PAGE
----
It's time to play!
Forget emulation: run Raspberry Pi OS on your PC as a live CD
While QEMU is good enough to use in most cases, it does have some shortcomings. The most important thing is that the process is using an old version of the Raspberry Pi operating system.
Raspbian is no longer developed in its old form; It is now known as the Raspberry Pi OS. For a more up-to-date representation of the Pi environment, the Raspberry Pi operating system for x86 / x64 computers is available as a Raspberry Pi desktop.
All you have to do is download it, burn it to a USB stick or DVD, and restart your computer. You will see the option to launch the Raspberry Pi desktop, which will give you a good overview of the Pi computing experience.
Download: Raspberry Pi Desktop (free)
If you like it, you can also install Raspberry Pi Desktop on a computer using the Live CD. Note that while most software should be running, you cannot use anything that relies on GPIO pins.
Enjoy Raspberry Pi OS in a virtual machine
If you like Raspberry Pi Desktop, it can run without the Live CD and the reboot that comes with it. All you need is a virtual machine utility such as VirtualBox or VMware Workstation.
The general process is simple:
Install the virtual machine software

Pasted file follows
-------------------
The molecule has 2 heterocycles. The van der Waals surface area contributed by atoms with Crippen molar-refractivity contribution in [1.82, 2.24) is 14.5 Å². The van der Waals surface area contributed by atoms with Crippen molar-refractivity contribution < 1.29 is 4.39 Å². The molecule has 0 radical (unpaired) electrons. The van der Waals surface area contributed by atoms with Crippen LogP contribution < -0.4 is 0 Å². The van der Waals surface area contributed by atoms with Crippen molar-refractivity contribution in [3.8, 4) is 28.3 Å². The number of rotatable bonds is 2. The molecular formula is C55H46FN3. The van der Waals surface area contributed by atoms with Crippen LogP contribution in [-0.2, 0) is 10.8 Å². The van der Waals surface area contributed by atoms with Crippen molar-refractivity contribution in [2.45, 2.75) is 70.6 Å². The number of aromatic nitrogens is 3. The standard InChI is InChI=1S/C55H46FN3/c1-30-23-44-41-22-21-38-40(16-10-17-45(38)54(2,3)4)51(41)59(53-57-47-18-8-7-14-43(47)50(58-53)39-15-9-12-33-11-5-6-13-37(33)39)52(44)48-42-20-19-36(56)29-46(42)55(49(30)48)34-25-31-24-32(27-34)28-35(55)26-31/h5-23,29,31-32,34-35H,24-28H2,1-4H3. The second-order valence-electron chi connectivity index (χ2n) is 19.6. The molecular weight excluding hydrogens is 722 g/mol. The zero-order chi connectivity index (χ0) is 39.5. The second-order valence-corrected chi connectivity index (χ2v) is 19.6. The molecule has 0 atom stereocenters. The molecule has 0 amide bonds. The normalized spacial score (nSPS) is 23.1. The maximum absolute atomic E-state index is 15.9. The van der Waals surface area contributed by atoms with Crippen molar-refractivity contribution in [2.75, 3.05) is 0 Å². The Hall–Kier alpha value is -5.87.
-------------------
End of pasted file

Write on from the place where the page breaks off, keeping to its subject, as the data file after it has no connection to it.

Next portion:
Create a virtual machine
Attach the ISO image of the Raspberry Pi desktop live disk
Start the virtual machine
Install the Raspberry Pi OS
Have fun with your virtual Raspberry Pi
However, the specifics for each tool of the virtual machine differ. We have created instructions for installing Linux in a virtual machine. Since Raspberry Pi Desktop is based on Linux, these guides have everything you need to know:
Follow the steps outlined in the corresponding instructions to create your own virtualized Raspberry Pi.
Emulation and virtualization versus buying a Raspberry Pi
Raspberry pis are extremely affordable. Why would anyone want to spend their time with an emulator?
Well, several reasons come to mind.
With a virtualized Raspberry Pi environment, you can try out the operating system with little effort. All of the messing around with writing a disc image to SD is avoided. In addition, virtualization offers a quick way to do so for anyone looking to dip a toe in the cake (!).
A virtual Raspberry Pi offers the possibility to measure how the different apps are executed. This can be useful for children who use Scratch or other development tools. Taking screenshots on the Raspberry Pi is easy enough, but exporting can be difficult – virtualization bypasses this. It is also recommended to test a new operating system in a virtualized environment.
Raspberry Pi fans love to play and do handicrafts. Virtualization is just another way of looking at things. It may not have a physical computer, but it can save time and change the game a little in some scenarios. If you're a Raspberry Pi owner, then it definitely pays to access a virtual Pi – you never know when you might!
It doesn't matter whether you use QEMU to run a virtualized ARM environment with Raspbian or run Raspberry Pi Desktop in a VM or as a live CD. In any case, enjoy the Raspberry Pi experience on your PC.
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About the author
(1412 articles published)
Deputy Editor for Security, Linux, DIY, Programming and Technology explains. He also produces The Really Useful Podcast and has extensive desktop and software support experience.
Christian is an employee of Linux Format Magazine and a Raspberry Pi hobbyist, Lego lover and retro gaming fan.